“Nothing sucks like an Electrolux” must have been a marketing disaster for the Swedish home appliance giant when they decided to explore the US market in the 60s. The slogan for vacuum cleaners was clearly lost in translation, or should I say “in localization”, just because of the misuse of the American slang “suck”. Up to today, there are still a handful of brand blunders, made possible only by the lack of cultural understanding of the target market.
The story of Electrolux tells us that without proper adaptation, it will be hard for your message to be understood and accepted by potential customers. So, what should you do if you have a high quality product and are ready to bring it to a new region? How do you transfer the core values of your product to speakers of different languages? A quick search on that matter can lead you to a jungle of translation and localization services that are both promising and overwhelming.
But before diving in and choosing a service, let’s find out what translation and localization are so you can have a bigger picture.
Translation and localization are often thought to be one and the same because both serve the purpose of transferring a text into another language to reach a new audience. However, they are two different processes that bring you very different outcomes. The key differences are summerized in the table below.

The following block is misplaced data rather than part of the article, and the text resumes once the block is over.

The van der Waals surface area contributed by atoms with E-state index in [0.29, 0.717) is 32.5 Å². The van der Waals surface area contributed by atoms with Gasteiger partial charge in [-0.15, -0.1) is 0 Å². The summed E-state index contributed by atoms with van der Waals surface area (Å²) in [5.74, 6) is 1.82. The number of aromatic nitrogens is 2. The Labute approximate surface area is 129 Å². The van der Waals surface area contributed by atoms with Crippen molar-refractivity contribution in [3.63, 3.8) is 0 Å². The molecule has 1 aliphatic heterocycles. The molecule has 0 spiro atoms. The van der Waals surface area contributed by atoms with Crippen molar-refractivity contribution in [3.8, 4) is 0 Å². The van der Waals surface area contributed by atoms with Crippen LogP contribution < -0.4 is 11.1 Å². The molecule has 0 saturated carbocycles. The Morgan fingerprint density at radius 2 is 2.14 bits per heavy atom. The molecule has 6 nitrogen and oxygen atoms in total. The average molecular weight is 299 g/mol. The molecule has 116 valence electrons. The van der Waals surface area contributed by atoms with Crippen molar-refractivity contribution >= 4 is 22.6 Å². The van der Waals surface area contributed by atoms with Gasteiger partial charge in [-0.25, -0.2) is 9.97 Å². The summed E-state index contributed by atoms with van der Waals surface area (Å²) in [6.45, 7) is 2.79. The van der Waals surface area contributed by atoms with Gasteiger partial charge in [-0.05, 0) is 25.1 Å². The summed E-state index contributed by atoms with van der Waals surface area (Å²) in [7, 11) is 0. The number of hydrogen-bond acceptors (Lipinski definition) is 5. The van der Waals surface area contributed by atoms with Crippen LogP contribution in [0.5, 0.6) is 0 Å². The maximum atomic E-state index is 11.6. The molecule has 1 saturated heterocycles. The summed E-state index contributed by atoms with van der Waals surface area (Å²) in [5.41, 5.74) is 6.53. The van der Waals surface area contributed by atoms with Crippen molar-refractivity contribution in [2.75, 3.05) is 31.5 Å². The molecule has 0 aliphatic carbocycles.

|Definition||Replacing a word, phrase, or sentence with its equivalent in another language.||Adapting a translated text linguistically and culturally to suit the taste of a specific group.|
|Main focus||Maintaining the original meaning of the source.|
→ The accuracy of the target is prioritized.
|Conveying messages and building a connection with the audience through that message.|
→ The target can be tailored to be more natural to native speakers.
|What needs to be considered||The lexicon, syntax, and grammar aspects of the source and the target.||Cultural elements such as symbols, visuals, units of measurement, date/time format, religion, etc of the target audience.|
Let’s dig a little deeper into the differences between translation and localization with some examples:
A well-translated text can convey the message, but localization connects the message to your audience. Understanding that, Hansem Vietnam has been working with professional native translators who know their native ways of life best to localize content and build seamless communication for you. Our in-house reviewers and QA-ers also play an indispensable role in ensuring the precision of the localized content so that our clients can have a perfect final product.
In over 7 years of experience in the industry, we have handled more than 9,000 localization projects with various subjects such as manuals, consent forms, brochures, websites, blogs, etc. For any document you need to localize, we can make it palatable to native ears while maintaining the original style and tone.
The translation is about expressing your ideas in another language, and localization is about resonating those ideas with your target audience. At Hansem, we use both processes to ensure that you can communicate smoothly with everyone everywhere. So when you are in Rome, let us help you do as Romans do.